The filling mixture is also similar to, if not the same as, the stuffing for fried lumpiang shanghai (another localized Filipino version of the Chinese spring roll). There are several ways to shape the dumplings depending on the recipe specification. One often encounters the following shapes – folded triangles, sio mai pouches known as wontons, or ravioli or tortellini shapes. These are then dropped in a boiling chicken broth where they are simmered until cooked (that is when these pouches float) and then ladled into bowls or soup tureens before being served.The broth on the other hand, often uses chicken as its base for preparing the stock in which dumplings, and sometimes cut up wonton wrappers, are cooked, It is then served with a garnish of fried garlic chips and minced chives, kutsay or coriander leaves.

Pancit Molo
can be a wonderful meryenda accompanied by biscocho (toasted bread) or galletas (thin round cookies) from another Molo icon – Panaderia de Molo. This soup dish easily complements plated meals, buffet menus or just even a simple homey meal. Pancit Molo though, unlike Lapaz batchoy, is more of a home made specialty even in Iloilo that there is no single restaurant that could claim it or even pride itself in having the best. Its recipe is not even standardized varies depending upon family traditions. Nonetheless it is one of the country’s better dishes, one that can certainly stand among the other soups, not only the Philippines but the world.

Article courtesy of
Food Magazine May 2006 issue

Bingkahan sa Mohon makes one of the most popular bingkas in Iloilo City. It has been one of my blog frustrations before not having a feature on them.I've tried many times before but I ended up with more frustrations - having no more bingkas left or my reserved order was given to others. It's not easy to get them since I live far from where they are located.But finally I ended this streak of bad luck; I got "tons" of bingka from Mohon and I loved it! What makes it delicious aside from the concoction is the amount of coconut strips in each of these small round bingkas. While others have microscopic amount, Mohon bingkas have more than enough that sometimes it feels like eating bucayo rather than bingka.
Sold for PhP 10 per pack of four, this quick fix will surely makes one crave for more and oftentimes come back and buy some more. Good thing I bought 5 packs that time, more than enough for me to savour every bite. With the heat coming from above one can expect these bingkas slight more brown on top and that makes it more appetizing.The inside reveals a gooey concoction of coconut strips with rice flour, milk, sugar and others. Some may have better concoction but these coconut strips makes Mohon bingkas stand out among the rest in Iloilo and perhaps almost an iconic status.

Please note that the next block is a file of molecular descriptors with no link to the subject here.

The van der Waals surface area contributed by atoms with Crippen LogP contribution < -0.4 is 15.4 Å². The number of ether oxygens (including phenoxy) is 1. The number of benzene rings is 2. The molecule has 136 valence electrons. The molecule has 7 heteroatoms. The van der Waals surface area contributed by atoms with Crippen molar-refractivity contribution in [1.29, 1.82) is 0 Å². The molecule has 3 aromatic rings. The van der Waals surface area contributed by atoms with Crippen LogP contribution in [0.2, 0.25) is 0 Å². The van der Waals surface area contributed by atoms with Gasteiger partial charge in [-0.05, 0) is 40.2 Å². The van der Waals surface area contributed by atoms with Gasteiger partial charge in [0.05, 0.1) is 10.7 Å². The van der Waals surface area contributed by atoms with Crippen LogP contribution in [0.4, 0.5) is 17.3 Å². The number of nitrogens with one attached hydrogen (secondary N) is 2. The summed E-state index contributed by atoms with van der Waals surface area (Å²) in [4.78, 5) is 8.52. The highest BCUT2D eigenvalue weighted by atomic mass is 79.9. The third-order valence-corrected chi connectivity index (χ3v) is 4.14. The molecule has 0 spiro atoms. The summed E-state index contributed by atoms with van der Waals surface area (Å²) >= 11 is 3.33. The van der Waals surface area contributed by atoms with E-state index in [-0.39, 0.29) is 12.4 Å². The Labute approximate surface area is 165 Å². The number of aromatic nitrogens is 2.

Built in the 70’s by Honorato Tiburan Espinosa, Tatoy’s started only as a nipa shack with three tables tucked in a corner across from the beach. Because he was a fisherman, Honorato (Tatoy) harness his knowledge if the sea to source only the best and freshest seafood for his customers – and prepared these with the honesty and simplicity of an instinctive cook. When the word of mouth spread, the place become deluged with customers, and Tatoy’s was on its way to becoming the venerable institution it now is, with a beach front property that includes an indoor dining room, an outdoor pavilion and a convention hall. Although eight of his nine children help in the restaurant (the other one runs a separate restaurant named Nes and Tats), Tatoy and his wife are still active in the day-to-day operations. Often he can be found wiping a table clean or even serving the customers himself.
Tatoy's specialty - native litsong manok, commands a high price for an open fire roasted chicken. For PhP300, one gets to enjoy a plate of this native Visayansstrain of chicken known as darag or just "Bisaya nga manok". And it's really worth it since you might never get to taste a litson manok anywhere else. offering is it's native litsong manok that tastes like no other.A personal favorite of mine are these grilled scallops. That time they were much bigger than those served at Breakthrough Restaurant, its main competitor but Tatoy's timpla is way better. It's "dabbed" calamansi-butter-garlic concoction that every scallop makes you even want to have more. A plate costs PhP170 - that's around 20 pesos for each succulent scallop but it's totally worth it.
Tatoy's grilled bangus is among the best I've tasted since it sort is prepared inasal style. Check out the color of the fish and you'll know instantly. Served boneless and most of the time in large size, the bangus can be eaten on it's own because of it's already tasty timpla. No need to dip it in sinamak or that toyo-calamansi-sili concoction. No wonder it costs aroudn PhP240up depending on the weight.
And lastly a bowl of fish soup (either tail or head) provides a perfect sabaw during any meal at Tatoy's. And these meals always turns up into special meals for one is served with the best and freshest produce this famous Iloilo restaurant has done for some many years that Tatoy's has become such an icon to the locals and tourists alike.
Italicized text coustesy of the article entitled
by Norma Chikiamco
for FOOD Magazine August 2007 issue